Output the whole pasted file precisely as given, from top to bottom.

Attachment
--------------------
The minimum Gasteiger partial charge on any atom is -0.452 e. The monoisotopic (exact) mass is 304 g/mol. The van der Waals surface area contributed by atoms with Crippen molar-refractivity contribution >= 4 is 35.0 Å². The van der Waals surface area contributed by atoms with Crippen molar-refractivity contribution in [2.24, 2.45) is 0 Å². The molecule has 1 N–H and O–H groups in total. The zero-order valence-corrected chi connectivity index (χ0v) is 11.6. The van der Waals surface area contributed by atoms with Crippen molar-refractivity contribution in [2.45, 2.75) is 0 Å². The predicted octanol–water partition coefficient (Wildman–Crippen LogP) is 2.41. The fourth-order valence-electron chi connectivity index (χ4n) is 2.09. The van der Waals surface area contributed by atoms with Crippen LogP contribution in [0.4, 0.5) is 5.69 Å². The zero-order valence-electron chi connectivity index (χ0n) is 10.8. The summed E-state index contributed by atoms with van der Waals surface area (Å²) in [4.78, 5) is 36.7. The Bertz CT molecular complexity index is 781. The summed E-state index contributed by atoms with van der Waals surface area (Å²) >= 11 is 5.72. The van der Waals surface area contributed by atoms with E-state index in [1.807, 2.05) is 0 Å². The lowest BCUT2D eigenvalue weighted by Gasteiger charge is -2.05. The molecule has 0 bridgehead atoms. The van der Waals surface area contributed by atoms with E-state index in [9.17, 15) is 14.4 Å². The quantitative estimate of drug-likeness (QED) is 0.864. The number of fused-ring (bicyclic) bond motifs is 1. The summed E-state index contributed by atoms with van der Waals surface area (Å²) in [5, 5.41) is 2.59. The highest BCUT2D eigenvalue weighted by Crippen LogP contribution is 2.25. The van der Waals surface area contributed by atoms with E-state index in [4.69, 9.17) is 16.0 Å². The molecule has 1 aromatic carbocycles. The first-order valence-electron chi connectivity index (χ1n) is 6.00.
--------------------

The minimum Gasteiger partial charge on any atom is -0.452 e. The monoisotopic (exact) mass is 304 g/mol. The van der Waals surface area contributed by atoms with Crippen molar-refractivity contribution >= 4 is 35.0 Å². The van der Waals surface area contributed by atoms with Crippen molar-refractivity contribution in [2.24, 2.45) is 0 Å². The molecule has 1 N–H and O–H groups in total. The zero-order valence-corrected chi connectivity index (χ0v) is 11.6. The van der Waals surface area contributed by atoms with Crippen molar-refractivity contribution in [2.45, 2.75) is 0 Å². The predicted octanol–water partition coefficient (Wildman–Crippen LogP) is 2.41. The fourth-order valence-electron chi connectivity index (χ4n) is 2.09. The van der Waals surface area contributed by atoms with Crippen LogP contribution in [0.4, 0.5) is 5.69 Å². The zero-order valence-electron chi connectivity index (χ0n) is 10.8. The summed E-state index contributed by atoms with van der Waals surface area (Å²) in [4.78, 5) is 36.7. The Bertz CT molecular complexity index is 781. The summed E-state index contributed by atoms with van der Waals surface area (Å²) >= 11 is 5.72. The van der Waals surface area contributed by atoms with E-state index in [1.807, 2.05) is 0 Å². The lowest BCUT2D eigenvalue weighted by Gasteiger charge is -2.05. The molecule has 0 bridgehead atoms. The van der Waals surface area contributed by atoms with E-state index in [9.17, 15) is 14.4 Å². The quantitative estimate of drug-likeness (QED) is 0.864. The number of fused-ring (bicyclic) bond motifs is 1. The summed E-state index contributed by atoms with van der Waals surface area (Å²) in [5, 5.41) is 2.59. The highest BCUT2D eigenvalue weighted by Crippen LogP contribution is 2.25. The van der Waals surface area contributed by atoms with E-state index in [4.69, 9.17) is 16.0 Å². The molecule has 1 aromatic carbocycles. The first-order valence-electron chi connectivity index (χ1n) is 6.00.